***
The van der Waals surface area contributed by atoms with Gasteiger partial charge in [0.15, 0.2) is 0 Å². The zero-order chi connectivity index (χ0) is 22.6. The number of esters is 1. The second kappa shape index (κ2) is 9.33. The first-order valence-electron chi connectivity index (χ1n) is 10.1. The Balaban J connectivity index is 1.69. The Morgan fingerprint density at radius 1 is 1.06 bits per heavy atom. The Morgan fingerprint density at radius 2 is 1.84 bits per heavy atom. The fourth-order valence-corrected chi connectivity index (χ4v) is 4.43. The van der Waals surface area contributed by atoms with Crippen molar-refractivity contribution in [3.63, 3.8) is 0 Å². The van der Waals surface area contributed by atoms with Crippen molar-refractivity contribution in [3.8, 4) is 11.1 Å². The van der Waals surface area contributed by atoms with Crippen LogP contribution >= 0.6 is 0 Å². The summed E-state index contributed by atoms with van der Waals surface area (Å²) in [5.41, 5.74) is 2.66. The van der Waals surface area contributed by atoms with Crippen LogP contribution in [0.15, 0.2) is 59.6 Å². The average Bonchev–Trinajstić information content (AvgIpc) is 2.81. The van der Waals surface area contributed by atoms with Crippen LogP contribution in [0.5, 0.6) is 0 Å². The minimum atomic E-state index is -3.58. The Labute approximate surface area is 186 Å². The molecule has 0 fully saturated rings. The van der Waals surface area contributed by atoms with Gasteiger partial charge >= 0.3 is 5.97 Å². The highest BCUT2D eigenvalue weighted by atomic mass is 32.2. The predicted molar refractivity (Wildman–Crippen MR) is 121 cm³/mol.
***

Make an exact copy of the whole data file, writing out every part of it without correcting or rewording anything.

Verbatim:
The van der Waals surface area contributed by atoms with Gasteiger partial charge in [0.15, 0.2) is 0 Å². The zero-order chi connectivity index (χ0) is 22.6. The number of esters is 1. The second kappa shape index (κ2) is 9.33. The first-order valence-electron chi connectivity index (χ1n) is 10.1. The Balaban J connectivity index is 1.69. The Morgan fingerprint density at radius 1 is 1.06 bits per heavy atom. The Morgan fingerprint density at radius 2 is 1.84 bits per heavy atom. The fourth-order valence-corrected chi connectivity index (χ4v) is 4.43. The van der Waals surface area contributed by atoms with Crippen molar-refractivity contribution in [3.63, 3.8) is 0 Å². The van der Waals surface area contributed by atoms with Crippen molar-refractivity contribution in [3.8, 4) is 11.1 Å². The van der Waals surface area contributed by atoms with Crippen LogP contribution >= 0.6 is 0 Å². The summed E-state index contributed by atoms with van der Waals surface area (Å²) in [5.41, 5.74) is 2.66. The van der Waals surface area contributed by atoms with Crippen LogP contribution in [0.15, 0.2) is 59.6 Å². The average Bonchev–Trinajstić information content (AvgIpc) is 2.81. The van der Waals surface area contributed by atoms with Crippen LogP contribution in [0.5, 0.6) is 0 Å². The minimum atomic E-state index is -3.58. The Labute approximate surface area is 186 Å². The molecule has 0 fully saturated rings. The van der Waals surface area contributed by atoms with Gasteiger partial charge >= 0.3 is 5.97 Å². The highest BCUT2D eigenvalue weighted by atomic mass is 32.2. The predicted molar refractivity (Wildman–Crippen MR) is 121 cm³/mol.